East-West tension defined the Cold War, but its legacy is the victory of hope over fear
The bomb. The Soviet atomic bomb also alarmed the West in 1949, but its effect over the long run was to make war with the United States not more likely but less so. The single most important characteristic of the Cold War--the reason we attach the adjective to the noun--is that it went on for so long with such high levels of tension without ever producing a direct military clash between its major antagonists. The obvious explanation is nuclear weapons, which expanded the potential arena of military conflict to such an extent that the superpowers had no way of fighting each other with any assurance of keeping their own territories insulated from the resulting violence. Since wars had mostly arisen, in the past, over the protection of territory, this was a fundamental change in the way nations thought about, and used, military force. The Cold War may well be remembered as the point at which the costs of hot wars, at least among the great powers, became too exorbitant, the benefits too problematic, and the issues that had always before provoked such wars too insignificant. The fact that the Soviet Union collapsed with its military power intact is as eloquent an indication as one might want of such power's ultimate irrelevance.
Espionage. Even the spies look less sinister now than they did in 1949, despite the fact that we now know there were more of them than anyone then suspected. For the Cold War also changed our thinking about secrecy. Whereas the idea in the past had been to conceal information from enemies, a paradoxical side effect of ICBMs was the reconnaissance satellite, from which very little could be concealed. The Americans and the Russians soon saw the benefits of this new technology and agreed tacitly to tolerate it: Neither side made any effort to shoot down such spies in space, as a well-known spy in the sky, U-2 pilot Francis Gary Powers, had been shot down over the Soviet Union in 1960. The strategic arms limitation agreements of the 1970s could hardly have worked without overhead surveillance. But if transparency made sense when it came to the arms race, might it have at earlier stages of the Cold War? We know little, as yet, about how Stalin used the information his spies provided. There is reason to suspect, though, that on balance it reassured him by minimizing the possibility of surprise, just as reconnaissance satellites did for a subsequent generation of Cold War leaders. If that is the case, then some future historian may well revise what we think of the spies as well, finding that even in those deep fears there was some hope.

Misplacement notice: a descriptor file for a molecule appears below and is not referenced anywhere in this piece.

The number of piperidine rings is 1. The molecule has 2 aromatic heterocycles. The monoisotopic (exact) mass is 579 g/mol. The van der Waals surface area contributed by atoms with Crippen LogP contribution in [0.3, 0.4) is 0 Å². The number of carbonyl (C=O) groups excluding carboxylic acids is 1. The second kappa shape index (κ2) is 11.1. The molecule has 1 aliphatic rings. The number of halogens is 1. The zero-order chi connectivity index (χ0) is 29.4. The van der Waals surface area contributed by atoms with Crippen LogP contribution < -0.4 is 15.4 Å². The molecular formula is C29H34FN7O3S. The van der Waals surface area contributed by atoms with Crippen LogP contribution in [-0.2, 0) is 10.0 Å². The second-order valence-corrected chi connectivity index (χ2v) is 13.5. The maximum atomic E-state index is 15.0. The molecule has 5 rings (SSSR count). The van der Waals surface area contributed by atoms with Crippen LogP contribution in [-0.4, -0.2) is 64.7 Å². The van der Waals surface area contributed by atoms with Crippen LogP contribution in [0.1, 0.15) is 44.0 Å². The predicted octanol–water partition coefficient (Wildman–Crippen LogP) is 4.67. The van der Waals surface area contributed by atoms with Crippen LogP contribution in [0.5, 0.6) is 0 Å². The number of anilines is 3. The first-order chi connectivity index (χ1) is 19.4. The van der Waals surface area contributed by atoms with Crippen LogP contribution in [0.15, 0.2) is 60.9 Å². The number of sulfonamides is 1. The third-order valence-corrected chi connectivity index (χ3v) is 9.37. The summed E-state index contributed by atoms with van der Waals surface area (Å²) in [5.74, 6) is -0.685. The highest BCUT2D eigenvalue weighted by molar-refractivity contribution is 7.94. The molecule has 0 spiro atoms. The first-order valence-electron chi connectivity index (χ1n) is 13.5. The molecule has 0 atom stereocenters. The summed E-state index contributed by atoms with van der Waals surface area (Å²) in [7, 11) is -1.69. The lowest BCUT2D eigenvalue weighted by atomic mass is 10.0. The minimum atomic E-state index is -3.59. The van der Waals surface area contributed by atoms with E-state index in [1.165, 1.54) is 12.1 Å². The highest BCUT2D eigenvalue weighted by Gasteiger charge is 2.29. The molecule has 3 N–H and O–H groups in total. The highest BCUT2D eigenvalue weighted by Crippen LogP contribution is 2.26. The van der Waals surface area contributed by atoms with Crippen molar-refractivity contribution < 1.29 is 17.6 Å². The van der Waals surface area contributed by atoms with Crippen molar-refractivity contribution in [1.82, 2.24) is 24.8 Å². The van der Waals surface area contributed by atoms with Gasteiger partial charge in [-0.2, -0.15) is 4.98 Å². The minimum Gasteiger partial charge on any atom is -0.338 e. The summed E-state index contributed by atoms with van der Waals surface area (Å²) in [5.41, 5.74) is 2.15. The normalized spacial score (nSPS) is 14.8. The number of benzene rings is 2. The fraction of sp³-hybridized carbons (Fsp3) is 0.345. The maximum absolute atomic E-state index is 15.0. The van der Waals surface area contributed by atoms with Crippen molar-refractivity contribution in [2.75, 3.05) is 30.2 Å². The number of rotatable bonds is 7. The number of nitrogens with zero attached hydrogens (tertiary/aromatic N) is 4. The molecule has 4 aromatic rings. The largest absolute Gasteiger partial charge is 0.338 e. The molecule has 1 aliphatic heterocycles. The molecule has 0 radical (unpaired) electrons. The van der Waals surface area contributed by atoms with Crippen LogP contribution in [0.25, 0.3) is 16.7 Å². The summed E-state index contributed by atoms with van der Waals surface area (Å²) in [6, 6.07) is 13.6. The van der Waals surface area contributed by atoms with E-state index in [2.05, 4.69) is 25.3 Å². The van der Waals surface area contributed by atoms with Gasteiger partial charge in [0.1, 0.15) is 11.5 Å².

The world has spent the past half-century having its worst fears not confirmed. That is a big difference from the way in which it spent the first half of this century, when the opposite happened. No one could have anticipated, in 1900, that the next five decades would see unprecedented violence, including two world wars, a nearly successful effort to wipe out an entire people, and the invention of the most lethal form of military technology in human history.
But it is equally the case that few people at the beginning of 1950 could have imagined that the five decades to follow would witness great-power peace--that, although the world was hardly free from violence and injustice during the second half of the 20th century, the record was decidedly preferable to that of the first half. Fears did become hopes, although it took us a while to begin to realize what was happening. With the dancing feet, and then the hammers and crowbars, and then the bulldozers and backhoes at the Berlin Wall, however, a certain amount of progress in human affairs became difficult to deny.